Study of Antihyperglycemic, Antihyperlipidemic and Antioxidant Activities of Tannins Extracted from Warionia saharae Benth. & Coss

Author(s): Mohammed Ajebli, Fadwa El Ouady, Mohamed Eddouks*.

Journal Name: Endocrine, Metabolic & Immune Disorders - Drug Targets
(Formerly Current Drug Targets - Immune, Endocrine & Metabolic Disorders)

Volume 19 , Issue 2 , 2019

Become EABM
Become Reviewer

Graphical Abstract:


Abstract:

Background and Objective: Warionia saharae Benth & Coss, a plant belonging to Asteraceae family, is used for its anti-diabetic properties in Morocco. The objective of this study was to evaluate the effect of tannins extracted from Warionia saharae (W. saharae) on blood glucose levels and lipid profile in normal and streptozotocin(STZ)-induced diabetic rats.

Methods: Tannins (TE) were extracted from W. saharae using Soxhlet apparatus and different organic solvents. Single and once daily repeated oral administration of TE (10 mg/kg) for 15 days were used to evaluate the glucose and lipid-lowering activity in normal and diabetic rats. Furthermore, glucose test tolerance, liver histopathological examination and in vitro antioxidant activity of TE were carried out in this study.

Results: The results showed that TE was able to exert antihyperglycemic and lowering total cholesterol effects as well as improvement of the high-density lipoprotein (HDL)-cholesterol serum level after 15 days of treatment. Furthermore, TE improved glucose tolerance, histopathological status of liver in diabetic rats and demonstrated interesting antioxidant activity.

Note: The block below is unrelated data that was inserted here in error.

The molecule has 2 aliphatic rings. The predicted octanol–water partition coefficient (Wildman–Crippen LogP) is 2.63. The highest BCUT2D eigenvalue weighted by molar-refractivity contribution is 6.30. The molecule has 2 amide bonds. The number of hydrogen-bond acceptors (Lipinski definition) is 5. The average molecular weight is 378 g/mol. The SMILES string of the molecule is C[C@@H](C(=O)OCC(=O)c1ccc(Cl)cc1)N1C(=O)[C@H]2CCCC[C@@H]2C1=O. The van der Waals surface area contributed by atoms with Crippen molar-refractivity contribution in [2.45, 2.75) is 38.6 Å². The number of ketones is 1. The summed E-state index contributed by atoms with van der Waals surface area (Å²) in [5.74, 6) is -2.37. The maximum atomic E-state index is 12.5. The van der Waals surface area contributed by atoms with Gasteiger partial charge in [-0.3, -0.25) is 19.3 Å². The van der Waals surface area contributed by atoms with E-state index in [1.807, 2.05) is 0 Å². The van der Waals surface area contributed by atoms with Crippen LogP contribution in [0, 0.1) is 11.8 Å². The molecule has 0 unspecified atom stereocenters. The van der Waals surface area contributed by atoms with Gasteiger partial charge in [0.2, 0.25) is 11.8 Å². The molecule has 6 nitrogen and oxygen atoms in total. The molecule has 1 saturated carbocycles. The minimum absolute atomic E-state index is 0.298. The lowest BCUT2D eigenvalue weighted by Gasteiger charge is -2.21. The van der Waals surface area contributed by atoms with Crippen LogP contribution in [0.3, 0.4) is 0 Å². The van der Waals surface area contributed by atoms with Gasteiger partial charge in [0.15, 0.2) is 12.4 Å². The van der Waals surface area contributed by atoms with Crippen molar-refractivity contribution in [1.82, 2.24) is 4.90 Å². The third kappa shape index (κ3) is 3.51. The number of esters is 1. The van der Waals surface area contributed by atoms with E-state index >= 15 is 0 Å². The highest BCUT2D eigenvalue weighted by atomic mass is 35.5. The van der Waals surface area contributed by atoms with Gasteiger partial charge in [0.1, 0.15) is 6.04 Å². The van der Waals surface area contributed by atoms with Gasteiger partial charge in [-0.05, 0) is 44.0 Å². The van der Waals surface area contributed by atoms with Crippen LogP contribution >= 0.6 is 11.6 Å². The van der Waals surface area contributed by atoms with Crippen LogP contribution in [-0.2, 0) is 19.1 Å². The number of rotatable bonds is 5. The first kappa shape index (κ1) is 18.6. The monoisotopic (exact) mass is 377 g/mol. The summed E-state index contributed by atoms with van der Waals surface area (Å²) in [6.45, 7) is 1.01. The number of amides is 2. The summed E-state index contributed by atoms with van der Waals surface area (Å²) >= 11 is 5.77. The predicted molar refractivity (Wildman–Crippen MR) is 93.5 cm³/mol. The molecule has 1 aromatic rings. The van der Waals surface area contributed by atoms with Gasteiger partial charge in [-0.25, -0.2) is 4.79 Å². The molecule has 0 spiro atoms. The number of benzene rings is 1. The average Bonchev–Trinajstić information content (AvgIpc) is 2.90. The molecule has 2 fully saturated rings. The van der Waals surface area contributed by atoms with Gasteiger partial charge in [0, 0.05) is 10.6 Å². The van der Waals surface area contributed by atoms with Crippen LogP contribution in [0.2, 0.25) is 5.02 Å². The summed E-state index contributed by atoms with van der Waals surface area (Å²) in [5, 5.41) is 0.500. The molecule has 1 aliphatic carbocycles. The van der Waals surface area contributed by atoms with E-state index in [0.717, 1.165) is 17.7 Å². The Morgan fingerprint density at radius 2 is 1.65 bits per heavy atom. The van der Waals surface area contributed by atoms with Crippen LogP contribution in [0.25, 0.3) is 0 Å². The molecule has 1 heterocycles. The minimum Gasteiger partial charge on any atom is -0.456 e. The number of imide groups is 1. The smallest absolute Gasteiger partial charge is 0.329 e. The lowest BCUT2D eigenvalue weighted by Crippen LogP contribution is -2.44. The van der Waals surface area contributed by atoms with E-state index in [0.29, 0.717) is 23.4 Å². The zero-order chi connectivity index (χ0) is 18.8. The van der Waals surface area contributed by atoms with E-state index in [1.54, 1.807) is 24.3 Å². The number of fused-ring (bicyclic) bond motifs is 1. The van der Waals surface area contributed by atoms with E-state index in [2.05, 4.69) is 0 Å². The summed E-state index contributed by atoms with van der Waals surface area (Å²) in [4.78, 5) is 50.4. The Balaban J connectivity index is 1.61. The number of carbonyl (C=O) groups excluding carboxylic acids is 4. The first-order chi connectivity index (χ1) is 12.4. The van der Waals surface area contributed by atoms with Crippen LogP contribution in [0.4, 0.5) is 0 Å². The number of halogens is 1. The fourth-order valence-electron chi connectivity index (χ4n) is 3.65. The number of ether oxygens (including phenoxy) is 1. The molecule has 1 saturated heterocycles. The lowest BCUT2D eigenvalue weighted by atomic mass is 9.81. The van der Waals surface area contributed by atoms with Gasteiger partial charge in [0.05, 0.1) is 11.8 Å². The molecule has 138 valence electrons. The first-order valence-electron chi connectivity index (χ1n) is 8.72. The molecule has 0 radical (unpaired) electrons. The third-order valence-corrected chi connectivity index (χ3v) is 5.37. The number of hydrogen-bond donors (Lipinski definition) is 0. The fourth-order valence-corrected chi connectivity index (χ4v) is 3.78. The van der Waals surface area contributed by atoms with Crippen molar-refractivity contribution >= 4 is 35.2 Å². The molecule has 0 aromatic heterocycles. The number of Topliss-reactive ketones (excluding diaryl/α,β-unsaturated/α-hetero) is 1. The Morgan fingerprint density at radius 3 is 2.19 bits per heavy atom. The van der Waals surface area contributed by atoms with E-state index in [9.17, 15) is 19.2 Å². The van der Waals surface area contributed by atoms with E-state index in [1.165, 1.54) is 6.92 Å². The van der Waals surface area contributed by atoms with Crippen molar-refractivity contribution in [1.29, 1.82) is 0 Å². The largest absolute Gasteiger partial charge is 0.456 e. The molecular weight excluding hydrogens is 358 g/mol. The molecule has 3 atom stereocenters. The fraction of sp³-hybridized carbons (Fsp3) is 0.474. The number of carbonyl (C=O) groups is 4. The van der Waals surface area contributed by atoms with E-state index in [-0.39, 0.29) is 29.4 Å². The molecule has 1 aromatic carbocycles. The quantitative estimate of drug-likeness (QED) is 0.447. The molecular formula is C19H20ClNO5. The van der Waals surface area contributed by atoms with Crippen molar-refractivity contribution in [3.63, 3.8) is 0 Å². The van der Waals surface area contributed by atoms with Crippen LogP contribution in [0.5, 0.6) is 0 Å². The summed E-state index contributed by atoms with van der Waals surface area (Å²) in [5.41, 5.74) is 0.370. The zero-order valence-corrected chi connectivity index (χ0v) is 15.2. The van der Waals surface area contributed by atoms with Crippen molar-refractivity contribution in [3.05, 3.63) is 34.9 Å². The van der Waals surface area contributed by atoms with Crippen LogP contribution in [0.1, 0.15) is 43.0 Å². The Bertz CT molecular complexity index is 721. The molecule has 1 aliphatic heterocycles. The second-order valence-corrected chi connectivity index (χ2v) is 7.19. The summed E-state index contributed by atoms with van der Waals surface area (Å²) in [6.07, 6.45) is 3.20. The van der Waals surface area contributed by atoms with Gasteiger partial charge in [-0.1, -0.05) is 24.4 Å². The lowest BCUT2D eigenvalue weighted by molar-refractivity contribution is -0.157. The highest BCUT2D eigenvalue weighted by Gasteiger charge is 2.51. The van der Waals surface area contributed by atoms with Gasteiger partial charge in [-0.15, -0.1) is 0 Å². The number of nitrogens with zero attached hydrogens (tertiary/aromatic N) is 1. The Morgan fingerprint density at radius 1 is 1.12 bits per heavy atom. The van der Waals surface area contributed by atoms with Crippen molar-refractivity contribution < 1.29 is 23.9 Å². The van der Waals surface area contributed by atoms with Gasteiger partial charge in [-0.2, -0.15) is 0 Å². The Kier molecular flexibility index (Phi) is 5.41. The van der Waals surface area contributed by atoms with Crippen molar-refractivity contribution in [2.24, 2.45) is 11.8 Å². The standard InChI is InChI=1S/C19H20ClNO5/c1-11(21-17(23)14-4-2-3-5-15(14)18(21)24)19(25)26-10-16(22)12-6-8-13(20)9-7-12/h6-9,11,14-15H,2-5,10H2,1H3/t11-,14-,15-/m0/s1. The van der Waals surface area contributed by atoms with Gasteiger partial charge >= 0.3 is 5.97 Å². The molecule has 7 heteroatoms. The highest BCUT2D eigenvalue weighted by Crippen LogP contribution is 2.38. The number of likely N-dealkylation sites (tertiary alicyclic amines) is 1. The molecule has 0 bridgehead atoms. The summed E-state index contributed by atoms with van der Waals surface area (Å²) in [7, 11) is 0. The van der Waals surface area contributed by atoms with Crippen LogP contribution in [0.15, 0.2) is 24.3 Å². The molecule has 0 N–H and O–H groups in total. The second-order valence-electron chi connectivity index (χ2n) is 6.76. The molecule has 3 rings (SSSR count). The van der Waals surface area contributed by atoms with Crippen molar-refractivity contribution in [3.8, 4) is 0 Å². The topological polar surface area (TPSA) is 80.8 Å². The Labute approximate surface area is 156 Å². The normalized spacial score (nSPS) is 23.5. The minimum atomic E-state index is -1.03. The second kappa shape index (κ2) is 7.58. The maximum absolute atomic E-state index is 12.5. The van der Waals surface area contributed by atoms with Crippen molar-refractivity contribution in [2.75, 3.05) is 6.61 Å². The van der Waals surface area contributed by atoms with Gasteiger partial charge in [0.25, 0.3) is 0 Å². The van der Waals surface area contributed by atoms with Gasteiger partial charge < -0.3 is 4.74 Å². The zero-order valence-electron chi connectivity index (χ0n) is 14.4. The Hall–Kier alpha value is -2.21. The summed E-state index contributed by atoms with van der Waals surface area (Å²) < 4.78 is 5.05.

Conclusion: In conclusion, the present investigation revealed that TE possesses potent antidiabetic and antihyperlipidemic activities as claimed in different ethnopharmacological practices.

Keywords: Tannins, Warionia saharae, diabetes, lipid profile, histopathology, antioxidant.

[1]
Goutam, B. Bioactive natural products: Opportunities and challenges in medicinal chemistry; Goutam, Brahmachari, ed.; World Scientific Publishing Co. Pte. Ltd, 2012; pp. 519-599.
[2]
Bailey, C.J.; Day, C. Traditional plant medicines as treatments for diabetes. Diabetes Care, 1989, 12, 553-564.
[3]
Day, C. Traditional plant treatments for diabetes mellitus: Pharmaceutical foods. Br. J. Nutr., 1998, 80, 5-6.
[4]
Swanston-Flatt, S.K.; Day, C.; Bailey, C.J.; Flatt, P.R. Traditional plant treatments for diabetes. Studies in normal and streptozotocin diabetic mice. Diabetologia, 1990, 33, 462-464.